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Thermal and chemical properties of the eROSITA bubbles from Suzaku observations


The X-ray bright bubbles at the Galactic Centre provide an opportunity to understand the effects of feedback on galaxy evolution. The shells of the eROSITA bubbles show enhanced X-ray emission over the sky background. Previously, these shells were assumed to have a single temperature component and to trace the shock-heated lower-temperature halo gas. Using Suzaku observations, we show that the X-ray emission of the shells is more complex and best described by a two-temperature thermal model: one component close to the Galaxy’s virial temperature and the other at supervirial temperatures. Furthermore, we demonstrate that temperatures of the virial and supervirial components are similar in the shells and in the ambient medium, although the emission measures are significantly higher in the shells. This leads us to conclude that the eROSITA bubble shells are X-ray bright because they trace denser gas, not because they are hotter. Given that the pre- and postshock temperatures are similar and the compression ratio of the shock is high, we rule out that the bubble shells trace adiabatic shocks, in contrast to what was assumed in previous studies. We also observe non-solar Ne/O and Mg/O ratios in the shells, favouring stellar feedback models for the formation of the bubbles and settling a long-standing debate on their origin.

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Fig. 1: X-ray emission maps from our Suzaku survey of the Galactic bubbles and the surrounding halo regions.
Fig. 2: F-test probability map for the hot-component significance required over the standard three-component SDXB model for the Suzaku observations investigated in this work.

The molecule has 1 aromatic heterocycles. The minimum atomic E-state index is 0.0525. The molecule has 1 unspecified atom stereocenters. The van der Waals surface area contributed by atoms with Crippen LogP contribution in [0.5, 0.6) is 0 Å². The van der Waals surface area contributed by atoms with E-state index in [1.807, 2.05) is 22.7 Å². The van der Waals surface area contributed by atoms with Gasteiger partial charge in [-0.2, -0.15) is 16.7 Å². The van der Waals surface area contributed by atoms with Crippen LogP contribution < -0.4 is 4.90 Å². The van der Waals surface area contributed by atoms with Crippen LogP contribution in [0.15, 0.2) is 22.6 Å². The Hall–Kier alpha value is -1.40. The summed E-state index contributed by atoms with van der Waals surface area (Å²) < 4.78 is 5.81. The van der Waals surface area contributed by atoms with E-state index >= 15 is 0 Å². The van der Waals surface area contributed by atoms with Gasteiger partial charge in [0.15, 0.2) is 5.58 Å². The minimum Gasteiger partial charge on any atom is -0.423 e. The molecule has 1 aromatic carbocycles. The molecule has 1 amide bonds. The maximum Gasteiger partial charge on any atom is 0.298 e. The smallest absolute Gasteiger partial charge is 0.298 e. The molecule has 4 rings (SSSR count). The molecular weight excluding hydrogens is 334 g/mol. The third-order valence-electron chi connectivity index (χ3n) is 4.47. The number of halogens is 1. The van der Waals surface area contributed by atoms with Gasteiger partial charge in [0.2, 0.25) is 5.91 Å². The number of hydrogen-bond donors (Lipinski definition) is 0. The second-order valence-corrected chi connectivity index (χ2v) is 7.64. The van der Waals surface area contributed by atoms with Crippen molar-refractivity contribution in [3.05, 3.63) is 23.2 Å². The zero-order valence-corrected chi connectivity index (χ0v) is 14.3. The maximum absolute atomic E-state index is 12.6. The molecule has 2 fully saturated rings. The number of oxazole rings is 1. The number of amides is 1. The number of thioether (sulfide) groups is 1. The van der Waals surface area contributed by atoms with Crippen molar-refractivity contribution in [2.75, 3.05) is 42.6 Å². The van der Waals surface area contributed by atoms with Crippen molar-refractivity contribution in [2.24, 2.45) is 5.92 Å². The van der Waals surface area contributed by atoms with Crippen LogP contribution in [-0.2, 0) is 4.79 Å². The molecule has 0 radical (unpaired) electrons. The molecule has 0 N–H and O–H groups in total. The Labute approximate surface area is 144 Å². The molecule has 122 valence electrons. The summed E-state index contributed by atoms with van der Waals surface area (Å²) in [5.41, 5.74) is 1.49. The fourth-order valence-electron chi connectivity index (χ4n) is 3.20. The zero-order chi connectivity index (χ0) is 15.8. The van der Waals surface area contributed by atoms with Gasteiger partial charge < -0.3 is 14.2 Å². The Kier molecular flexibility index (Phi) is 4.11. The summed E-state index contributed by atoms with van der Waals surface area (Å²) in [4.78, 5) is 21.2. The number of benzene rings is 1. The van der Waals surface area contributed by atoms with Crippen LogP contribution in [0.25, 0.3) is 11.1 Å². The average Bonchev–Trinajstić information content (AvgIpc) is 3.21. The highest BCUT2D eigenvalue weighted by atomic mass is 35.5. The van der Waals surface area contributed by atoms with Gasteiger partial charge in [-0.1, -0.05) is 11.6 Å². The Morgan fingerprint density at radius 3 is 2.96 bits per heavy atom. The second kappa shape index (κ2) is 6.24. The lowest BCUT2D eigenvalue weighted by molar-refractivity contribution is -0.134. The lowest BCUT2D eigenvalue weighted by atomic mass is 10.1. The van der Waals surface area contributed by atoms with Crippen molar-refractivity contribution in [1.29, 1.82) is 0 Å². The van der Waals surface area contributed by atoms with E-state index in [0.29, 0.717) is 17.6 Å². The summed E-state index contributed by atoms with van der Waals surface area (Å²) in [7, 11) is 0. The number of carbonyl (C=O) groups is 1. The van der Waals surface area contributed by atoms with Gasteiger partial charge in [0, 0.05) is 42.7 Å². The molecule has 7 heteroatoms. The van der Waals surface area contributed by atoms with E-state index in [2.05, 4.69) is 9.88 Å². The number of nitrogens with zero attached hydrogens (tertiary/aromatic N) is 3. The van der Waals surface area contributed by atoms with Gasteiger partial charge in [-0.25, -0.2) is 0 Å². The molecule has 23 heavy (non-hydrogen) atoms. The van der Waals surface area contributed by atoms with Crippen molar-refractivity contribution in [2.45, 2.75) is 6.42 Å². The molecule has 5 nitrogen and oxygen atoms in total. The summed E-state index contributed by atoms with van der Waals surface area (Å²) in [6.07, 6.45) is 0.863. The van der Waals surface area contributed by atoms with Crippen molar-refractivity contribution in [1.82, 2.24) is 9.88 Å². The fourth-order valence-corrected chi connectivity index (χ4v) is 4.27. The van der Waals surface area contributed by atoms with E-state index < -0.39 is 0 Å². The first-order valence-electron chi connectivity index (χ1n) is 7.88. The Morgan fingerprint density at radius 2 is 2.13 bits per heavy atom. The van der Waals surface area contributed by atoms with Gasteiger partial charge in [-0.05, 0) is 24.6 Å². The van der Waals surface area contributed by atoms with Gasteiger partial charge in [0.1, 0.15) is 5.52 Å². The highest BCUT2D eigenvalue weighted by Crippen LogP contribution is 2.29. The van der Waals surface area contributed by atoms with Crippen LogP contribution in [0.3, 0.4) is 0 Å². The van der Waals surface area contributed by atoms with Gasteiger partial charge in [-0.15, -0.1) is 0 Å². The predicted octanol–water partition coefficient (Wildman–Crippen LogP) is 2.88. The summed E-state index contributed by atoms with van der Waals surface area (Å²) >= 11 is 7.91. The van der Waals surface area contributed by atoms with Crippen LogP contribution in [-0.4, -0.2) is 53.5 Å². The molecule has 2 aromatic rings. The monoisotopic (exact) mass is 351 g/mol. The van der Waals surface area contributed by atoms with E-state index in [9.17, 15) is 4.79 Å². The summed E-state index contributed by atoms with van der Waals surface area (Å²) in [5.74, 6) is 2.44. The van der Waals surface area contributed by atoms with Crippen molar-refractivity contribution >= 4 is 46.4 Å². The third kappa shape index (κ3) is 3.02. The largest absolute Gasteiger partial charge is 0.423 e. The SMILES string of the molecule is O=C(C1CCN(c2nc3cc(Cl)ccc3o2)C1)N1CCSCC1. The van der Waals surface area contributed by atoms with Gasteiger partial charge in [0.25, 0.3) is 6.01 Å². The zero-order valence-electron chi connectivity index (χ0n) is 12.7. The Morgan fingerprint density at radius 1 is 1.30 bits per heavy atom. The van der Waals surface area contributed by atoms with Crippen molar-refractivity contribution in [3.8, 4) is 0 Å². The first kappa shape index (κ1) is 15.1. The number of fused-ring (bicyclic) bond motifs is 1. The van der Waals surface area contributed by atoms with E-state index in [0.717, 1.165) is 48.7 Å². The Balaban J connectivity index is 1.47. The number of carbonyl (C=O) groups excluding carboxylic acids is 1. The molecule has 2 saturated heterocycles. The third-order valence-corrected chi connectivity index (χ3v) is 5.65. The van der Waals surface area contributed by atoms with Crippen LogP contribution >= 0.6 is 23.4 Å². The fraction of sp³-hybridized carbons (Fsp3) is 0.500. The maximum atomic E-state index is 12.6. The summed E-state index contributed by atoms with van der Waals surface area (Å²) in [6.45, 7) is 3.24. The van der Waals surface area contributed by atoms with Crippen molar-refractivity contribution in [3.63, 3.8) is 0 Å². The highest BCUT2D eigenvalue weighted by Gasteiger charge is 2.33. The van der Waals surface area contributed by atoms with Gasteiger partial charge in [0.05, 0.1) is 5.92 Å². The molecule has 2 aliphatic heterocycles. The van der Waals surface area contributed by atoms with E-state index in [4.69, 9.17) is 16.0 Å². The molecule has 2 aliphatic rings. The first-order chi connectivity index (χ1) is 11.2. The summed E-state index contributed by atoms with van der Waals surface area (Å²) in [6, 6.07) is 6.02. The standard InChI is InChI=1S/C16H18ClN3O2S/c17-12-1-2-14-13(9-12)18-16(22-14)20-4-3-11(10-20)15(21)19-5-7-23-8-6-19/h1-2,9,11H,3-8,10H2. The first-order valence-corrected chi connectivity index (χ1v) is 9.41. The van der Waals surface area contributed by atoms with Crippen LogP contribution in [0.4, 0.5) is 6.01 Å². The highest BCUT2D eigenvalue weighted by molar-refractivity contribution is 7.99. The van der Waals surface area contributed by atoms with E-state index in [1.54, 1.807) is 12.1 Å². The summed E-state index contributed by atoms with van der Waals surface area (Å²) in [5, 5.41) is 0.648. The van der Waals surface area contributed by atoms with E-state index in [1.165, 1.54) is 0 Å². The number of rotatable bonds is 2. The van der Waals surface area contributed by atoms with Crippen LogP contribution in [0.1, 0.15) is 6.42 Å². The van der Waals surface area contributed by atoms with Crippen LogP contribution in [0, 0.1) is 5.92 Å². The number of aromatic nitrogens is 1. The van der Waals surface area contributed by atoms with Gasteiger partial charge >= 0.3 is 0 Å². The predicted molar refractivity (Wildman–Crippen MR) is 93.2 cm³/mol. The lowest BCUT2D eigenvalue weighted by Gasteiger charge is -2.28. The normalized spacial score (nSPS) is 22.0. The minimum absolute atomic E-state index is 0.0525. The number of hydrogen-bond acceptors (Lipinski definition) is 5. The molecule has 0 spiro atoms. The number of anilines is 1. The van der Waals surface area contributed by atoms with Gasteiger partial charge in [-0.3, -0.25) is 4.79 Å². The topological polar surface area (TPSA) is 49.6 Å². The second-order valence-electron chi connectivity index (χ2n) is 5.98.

Fig. 3: Distribution of the emission measures and the temperatures of the warm-hot and the hot components of the X-ray emission.

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Data availability

The data presented in this paper are publicly available at the High Energy Astrophysics Science Archive Research Center (HEASARC) archive.


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This research has made use of data obtained from the Suzaku satellite, a collaborative mission between the space agencies of Japan (Japan Aerospace Exploration Agency (JAXA)) and the USA (National Aeronautics and Space Administration (NASA)). We are grateful to B. Ryden for her notes of the ‘Radiate Gas Dynamics’ graduate course at Ohio State. We gratefully acknowledge support through the NASA Astrophysics Data Analysis Program (ADAP) grants 80NSSC18K0419 to A.G. and NNX16AF49G to S.M.

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Authors and Affiliations



A.G. did the X-ray data analysis and wrote the text. S.M. contributed to the interpretation of the results and revised the manuscript. J.K. did the Suzaku data reduction and made the images. S.D. and Y.K. helped with the interpretation of the results. All the coauthors contributed to the discussion and commented on the manuscript.

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Correspondence to Anjali Gupta.

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Nature Astronomy thanks Kartick Sarkar, Masayoshi Nobukawa and the other, anonymous, reviewer(s) for their contribution to the peer review of this work.

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Supplementary Tables 1 and 2 and Figs. 1 and 2.

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Gupta, A., Mathur, S., Kingsbury, J. et al. Thermal and chemical properties of the eROSITA bubbles from Suzaku observations. Nat Astron 7, 799–804 (2023).

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